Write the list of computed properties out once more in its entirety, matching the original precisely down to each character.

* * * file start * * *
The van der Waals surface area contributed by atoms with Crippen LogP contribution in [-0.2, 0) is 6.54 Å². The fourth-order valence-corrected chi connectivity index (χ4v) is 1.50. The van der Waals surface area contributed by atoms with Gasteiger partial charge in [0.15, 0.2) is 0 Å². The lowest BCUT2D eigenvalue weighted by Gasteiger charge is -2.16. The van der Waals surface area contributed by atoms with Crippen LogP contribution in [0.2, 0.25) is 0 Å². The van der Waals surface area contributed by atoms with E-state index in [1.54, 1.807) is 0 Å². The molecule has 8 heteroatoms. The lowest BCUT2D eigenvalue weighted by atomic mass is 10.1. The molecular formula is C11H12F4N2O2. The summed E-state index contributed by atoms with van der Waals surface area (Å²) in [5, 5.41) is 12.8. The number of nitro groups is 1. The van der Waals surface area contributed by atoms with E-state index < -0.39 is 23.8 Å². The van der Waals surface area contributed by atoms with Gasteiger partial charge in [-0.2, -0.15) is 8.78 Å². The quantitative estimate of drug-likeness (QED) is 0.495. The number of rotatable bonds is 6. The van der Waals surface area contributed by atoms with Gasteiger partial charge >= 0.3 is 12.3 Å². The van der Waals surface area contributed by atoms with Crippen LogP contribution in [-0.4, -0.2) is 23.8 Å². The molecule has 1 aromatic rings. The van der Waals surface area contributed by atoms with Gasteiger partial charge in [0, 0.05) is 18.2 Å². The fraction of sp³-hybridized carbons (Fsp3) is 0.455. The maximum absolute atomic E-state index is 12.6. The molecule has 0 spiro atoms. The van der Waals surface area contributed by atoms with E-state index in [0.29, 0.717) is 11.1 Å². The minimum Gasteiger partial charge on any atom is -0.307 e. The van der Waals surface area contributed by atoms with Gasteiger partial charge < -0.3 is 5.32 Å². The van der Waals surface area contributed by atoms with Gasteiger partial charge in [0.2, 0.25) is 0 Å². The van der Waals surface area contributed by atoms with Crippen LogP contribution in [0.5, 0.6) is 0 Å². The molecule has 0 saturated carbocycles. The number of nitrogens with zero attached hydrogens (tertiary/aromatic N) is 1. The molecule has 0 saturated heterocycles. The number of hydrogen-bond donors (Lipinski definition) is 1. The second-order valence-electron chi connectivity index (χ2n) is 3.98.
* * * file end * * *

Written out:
The van der Waals surface area contributed by atoms with Crippen LogP contribution in [-0.2, 0) is 6.54 Å². The fourth-order valence-corrected chi connectivity index (χ4v) is 1.50. The van der Waals surface area contributed by atoms with Gasteiger partial charge in [0.15, 0.2) is 0 Å². The lowest BCUT2D eigenvalue weighted by Gasteiger charge is -2.16. The van der Waals surface area contributed by atoms with Crippen LogP contribution in [0.2, 0.25) is 0 Å². The van der Waals surface area contributed by atoms with E-state index in [1.54, 1.807) is 0 Å². The molecule has 8 heteroatoms. The lowest BCUT2D eigenvalue weighted by atomic mass is 10.1. The molecular formula is C11H12F4N2O2. The summed E-state index contributed by atoms with van der Waals surface area (Å²) in [5, 5.41) is 12.8. The number of nitro groups is 1. The van der Waals surface area contributed by atoms with E-state index < -0.39 is 23.8 Å². The van der Waals surface area contributed by atoms with Gasteiger partial charge in [-0.2, -0.15) is 8.78 Å². The quantitative estimate of drug-likeness (QED) is 0.495. The number of rotatable bonds is 6. The van der Waals surface area contributed by atoms with Gasteiger partial charge >= 0.3 is 12.3 Å². The van der Waals surface area contributed by atoms with Crippen LogP contribution in [-0.4, -0.2) is 23.8 Å². The molecule has 1 aromatic rings. The van der Waals surface area contributed by atoms with Gasteiger partial charge in [0, 0.05) is 18.2 Å². The fraction of sp³-hybridized carbons (Fsp3) is 0.455. The maximum absolute atomic E-state index is 12.6. The molecule has 0 spiro atoms. The van der Waals surface area contributed by atoms with E-state index in [0.29, 0.717) is 11.1 Å². The minimum Gasteiger partial charge on any atom is -0.307 e. The van der Waals surface area contributed by atoms with Gasteiger partial charge < -0.3 is 5.32 Å². The van der Waals surface area contributed by atoms with Gasteiger partial charge in [0.2, 0.25) is 0 Å². The van der Waals surface area contributed by atoms with Crippen LogP contribution in [0.5, 0.6) is 0 Å². The molecule has 0 saturated carbocycles. The number of nitrogens with zero attached hydrogens (tertiary/aromatic N) is 1. The molecule has 0 saturated heterocycles. The number of hydrogen-bond donors (Lipinski definition) is 1. The second-order valence-electron chi connectivity index (χ2n) is 3.98.